Zimbabwe Drought Kills 55 Elephants

At least 55 elephants have starved to death in Zimbabwe’s Hwange National Park over the past two months amid a severe drought.

“The situation is dire,” Zimparks spokesman Tinashe Farawo said. “The elephants are dying from starvation and this is a big problem.”

The drought has massively reduced crop levels in Zimbabwe.

A third of the population is reportedly in need of food aid in the midst of an ongoing economic crisis.

Some elephant carcasses have been seen within 50 meters (164 feet) of water pans, the local media reported, saying that ecologists believe the elephants had travelled long distances in search of water.

The elephants have caused “massive destruction” of vegetation in Hwange, Mr Farawo said. The park can handle about 15,000 elephants but currently has more than 50,000.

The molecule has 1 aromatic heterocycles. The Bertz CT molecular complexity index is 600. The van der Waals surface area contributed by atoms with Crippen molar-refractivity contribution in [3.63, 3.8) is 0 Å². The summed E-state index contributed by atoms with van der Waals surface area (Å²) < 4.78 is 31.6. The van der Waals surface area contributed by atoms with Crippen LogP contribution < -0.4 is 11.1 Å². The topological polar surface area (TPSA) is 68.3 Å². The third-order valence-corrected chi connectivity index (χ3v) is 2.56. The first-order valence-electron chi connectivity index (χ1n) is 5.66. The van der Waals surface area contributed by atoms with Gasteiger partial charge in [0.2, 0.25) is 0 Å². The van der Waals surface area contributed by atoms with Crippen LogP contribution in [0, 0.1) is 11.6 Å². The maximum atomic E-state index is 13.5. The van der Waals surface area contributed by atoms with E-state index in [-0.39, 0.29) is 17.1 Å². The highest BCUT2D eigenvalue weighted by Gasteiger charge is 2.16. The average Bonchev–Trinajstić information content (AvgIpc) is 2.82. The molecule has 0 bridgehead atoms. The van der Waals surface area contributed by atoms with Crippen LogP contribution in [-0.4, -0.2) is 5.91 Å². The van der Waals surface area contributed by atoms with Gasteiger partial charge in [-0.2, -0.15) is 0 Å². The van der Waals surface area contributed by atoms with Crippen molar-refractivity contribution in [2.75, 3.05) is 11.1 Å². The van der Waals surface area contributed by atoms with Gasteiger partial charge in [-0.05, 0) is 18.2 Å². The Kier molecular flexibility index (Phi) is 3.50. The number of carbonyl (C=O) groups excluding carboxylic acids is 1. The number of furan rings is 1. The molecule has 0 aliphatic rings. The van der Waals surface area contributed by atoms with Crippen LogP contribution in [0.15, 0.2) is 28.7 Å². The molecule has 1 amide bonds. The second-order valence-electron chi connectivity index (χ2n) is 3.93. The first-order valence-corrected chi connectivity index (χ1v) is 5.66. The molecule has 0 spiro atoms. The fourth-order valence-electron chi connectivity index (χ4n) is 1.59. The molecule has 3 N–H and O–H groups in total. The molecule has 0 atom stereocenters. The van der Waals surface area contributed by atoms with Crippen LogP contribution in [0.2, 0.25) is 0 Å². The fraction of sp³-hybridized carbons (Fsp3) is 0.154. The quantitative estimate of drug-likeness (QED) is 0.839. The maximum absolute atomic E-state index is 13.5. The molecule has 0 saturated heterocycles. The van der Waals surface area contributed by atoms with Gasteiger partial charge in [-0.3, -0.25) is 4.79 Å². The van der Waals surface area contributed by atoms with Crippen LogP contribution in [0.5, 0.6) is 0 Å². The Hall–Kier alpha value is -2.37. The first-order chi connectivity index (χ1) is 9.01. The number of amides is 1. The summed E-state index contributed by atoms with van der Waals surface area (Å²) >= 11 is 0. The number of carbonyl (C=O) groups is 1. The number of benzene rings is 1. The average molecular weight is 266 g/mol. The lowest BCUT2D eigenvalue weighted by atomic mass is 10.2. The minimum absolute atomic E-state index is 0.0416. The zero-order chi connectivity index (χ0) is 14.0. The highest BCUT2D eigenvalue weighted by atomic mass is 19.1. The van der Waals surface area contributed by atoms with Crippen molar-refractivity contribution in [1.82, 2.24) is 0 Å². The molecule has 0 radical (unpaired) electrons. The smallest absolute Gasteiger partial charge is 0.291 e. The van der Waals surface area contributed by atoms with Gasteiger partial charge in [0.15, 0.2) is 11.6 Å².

Their bodies have been spotted at empty watering holes – at least 55 dead elephants in the past two months alone, the victims of a devastating drought that is now threatening the lives of humans and wildlife alike.

In Zimbabwe’s giant Hwange National Park the problem is not just a lack of rain, but far too many elephants. Overcrowding has prompted the animals to stray outside the park to hunt for food. In the process, officials say, they have already killed 22 local villagers this year.

And behind all this lurks the issue of money. Zimbabwe’s economic crisis means no funds to manage wildlife properly.

One solution is to sell elephants to foreign parks but that – often shadowy – practice has provoked a furious backlash from wildlife experts who say young elephants have been wrenched from their families, traumatised and shipped abroad to unsuitable Chinese zoos.


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